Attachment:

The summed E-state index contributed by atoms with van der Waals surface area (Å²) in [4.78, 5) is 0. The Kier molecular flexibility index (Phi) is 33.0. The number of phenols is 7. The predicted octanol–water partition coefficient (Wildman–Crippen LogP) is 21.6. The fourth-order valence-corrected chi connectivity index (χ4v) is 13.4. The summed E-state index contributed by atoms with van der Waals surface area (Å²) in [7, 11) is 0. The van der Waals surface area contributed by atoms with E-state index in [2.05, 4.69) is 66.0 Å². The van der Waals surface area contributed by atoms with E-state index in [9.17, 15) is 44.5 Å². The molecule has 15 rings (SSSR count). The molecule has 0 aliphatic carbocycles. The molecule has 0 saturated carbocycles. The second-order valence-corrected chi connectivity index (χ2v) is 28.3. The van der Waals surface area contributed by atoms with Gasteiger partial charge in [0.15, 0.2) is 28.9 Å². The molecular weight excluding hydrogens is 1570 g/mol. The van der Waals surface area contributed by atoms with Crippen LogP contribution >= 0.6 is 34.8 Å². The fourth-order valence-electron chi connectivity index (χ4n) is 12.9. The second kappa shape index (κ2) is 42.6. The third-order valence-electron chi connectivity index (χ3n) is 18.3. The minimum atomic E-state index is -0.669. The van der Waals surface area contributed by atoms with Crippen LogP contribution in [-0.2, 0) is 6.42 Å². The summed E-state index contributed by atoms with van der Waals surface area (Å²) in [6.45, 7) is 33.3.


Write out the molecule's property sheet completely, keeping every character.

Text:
The summed E-state index contributed by atoms with van der Waals surface area (Å²) in [4.78, 5) is 0. The Kier molecular flexibility index (Phi) is 33.0. The number of phenols is 7. The predicted octanol–water partition coefficient (Wildman–Crippen LogP) is 21.6. The fourth-order valence-corrected chi connectivity index (χ4v) is 13.4. The summed E-state index contributed by atoms with van der Waals surface area (Å²) in [7, 11) is 0. The van der Waals surface area contributed by atoms with E-state index in [2.05, 4.69) is 66.0 Å². The van der Waals surface area contributed by atoms with E-state index in [9.17, 15) is 44.5 Å². The molecule has 15 rings (SSSR count). The molecule has 0 aliphatic carbocycles. The molecule has 0 saturated carbocycles. The second-order valence-corrected chi connectivity index (χ2v) is 28.3. The van der Waals surface area contributed by atoms with Gasteiger partial charge in [0.15, 0.2) is 28.9 Å². The molecular weight excluding hydrogens is 1570 g/mol. The van der Waals surface area contributed by atoms with Crippen LogP contribution >= 0.6 is 34.8 Å². The fourth-order valence-electron chi connectivity index (χ4n) is 12.9. The second kappa shape index (κ2) is 42.6. The third-order valence-electron chi connectivity index (χ3n) is 18.3. The minimum atomic E-state index is -0.669. The van der Waals surface area contributed by atoms with Crippen LogP contribution in [-0.2, 0) is 6.42 Å². The summed E-state index contributed by atoms with van der Waals surface area (Å²) in [6.45, 7) is 33.3.